So, this week I loosely used a recipe that she provided me... which just so happens to use a head of broccoli, 15 minutes, and one pot.

Let's define "loosely." By this, I mean I used the vegetables that I got in my box of produce this week, and not at all the vegetables that are suggested by the recipe. Also, whenever the recipe called for an ingredient I didn't have, I found something somewhat in the same family and used that instead. I consulted a similar recipe from A Girl A Market A Meal for some ideas in making substitutions. In the end, "loosely" means that the recipe came from two sources, and in may ways resembles both, while at the same time having parts that are nothing at all like either.

This pasta salad works as a great side dish. The flavors in it -- peanut, ginger, garlic -- are somewhat reminiscent of Pad Thai. I served it along with an Asian-flavored cole slaw, and barbecued chicken that I marinated in other Asian-inspired flavors (soy sauce, more garlic, more ginger).  The slaw and the pasta should both be done ahead of time, so when your guests arrive, you can stand around the barbecue, enjoying a drink, knowing that as soon as the meat is done, your meal is ready to go.

But before we count our bottles of beer on the wall, let's make the pasta dish.

First, boil a pound of pasta. Any shape is fine, but I prefer a size that is a similar length as the carrot shreds we will run into very soon.

Cut up your vegetables at this point: Cut a head of broccoli into florets, and slice the stem thinly. Also take the strings out of snap pea pods, and shred a couple of carrots.

While the pasta boils, whisk together some very tasty, very common ingredients: peanut butter, vinegar, sesame oil, ginger, garlic. Be sure and do this in a nice big bowl.  Exact amounts are below, in the boring part of this post.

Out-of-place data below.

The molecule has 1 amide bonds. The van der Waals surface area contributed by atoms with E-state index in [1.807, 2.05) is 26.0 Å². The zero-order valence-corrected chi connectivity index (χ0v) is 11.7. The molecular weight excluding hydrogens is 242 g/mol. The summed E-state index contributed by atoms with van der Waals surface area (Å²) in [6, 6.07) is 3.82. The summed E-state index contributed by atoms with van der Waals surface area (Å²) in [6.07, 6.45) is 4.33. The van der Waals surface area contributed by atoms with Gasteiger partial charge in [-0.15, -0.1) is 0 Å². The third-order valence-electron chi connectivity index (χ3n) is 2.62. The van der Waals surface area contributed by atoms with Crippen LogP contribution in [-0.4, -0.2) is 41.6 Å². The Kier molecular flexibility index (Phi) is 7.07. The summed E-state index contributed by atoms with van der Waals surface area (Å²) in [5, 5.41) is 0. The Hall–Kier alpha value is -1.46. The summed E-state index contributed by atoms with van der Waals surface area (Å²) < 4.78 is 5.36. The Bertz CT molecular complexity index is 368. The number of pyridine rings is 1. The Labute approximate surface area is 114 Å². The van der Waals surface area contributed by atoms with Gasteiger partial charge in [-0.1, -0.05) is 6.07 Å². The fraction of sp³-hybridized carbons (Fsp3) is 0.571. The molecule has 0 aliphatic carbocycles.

As soon as the pasta is cooked, drain it quickly, throw it on top of the sauce you whisked up, and stir it to combine it all.

Now you can also stir in the shredded carrots. Since they are shredded, they are thin enough that the heat from the just-boiled pasta will make them perfectly soft, but not mushy.

Put your broccoli into that pot of boiling water, and let it cook just until it is crisp, but no longer crunchy.
Drain the broccoli and stir it into the noodles.

Use the same boiling pot of water to cook the pea pods until they are the same. The pea pods will cook more quickly, so you can't put them in at the same time as the broccoli. Stir the pea pods into the noodles as well.

Now let it all cool. That's it! You're done!

But wait! Don't throw that water down the drain! You will notice that it is pretty green. Let all those vitamins floating around in there have another life, and use the water, once it is cooled, to water your garden. Your plants will thank you.

Here is the recipe:

1 pound pasta
1 large head of broccoli
6 ounces snap peas
2 carrots
1/2 cup peanut butter
1/4 cup vinegar of your choice
1 tsp. sesame oil
2 garlic cloves, minced
1 Tbsp. minced ginger

Boil pasta according to package directions. While pasta is cooking, chop broccoli into florets and thin slices of the stem. Take the strings out of the pea pods. Shred the carrots.

Whisk together the peanut butter, vinegar, oil, garlic, and ginger in a large bowl.

As soon as pasta is done, add to the sauce and stir to coat evenly.

Stir in shredded carrots.

In the boiling water from the pasta, cook the broccoli for about 3 minutes. Drain it and stir it into the pasta.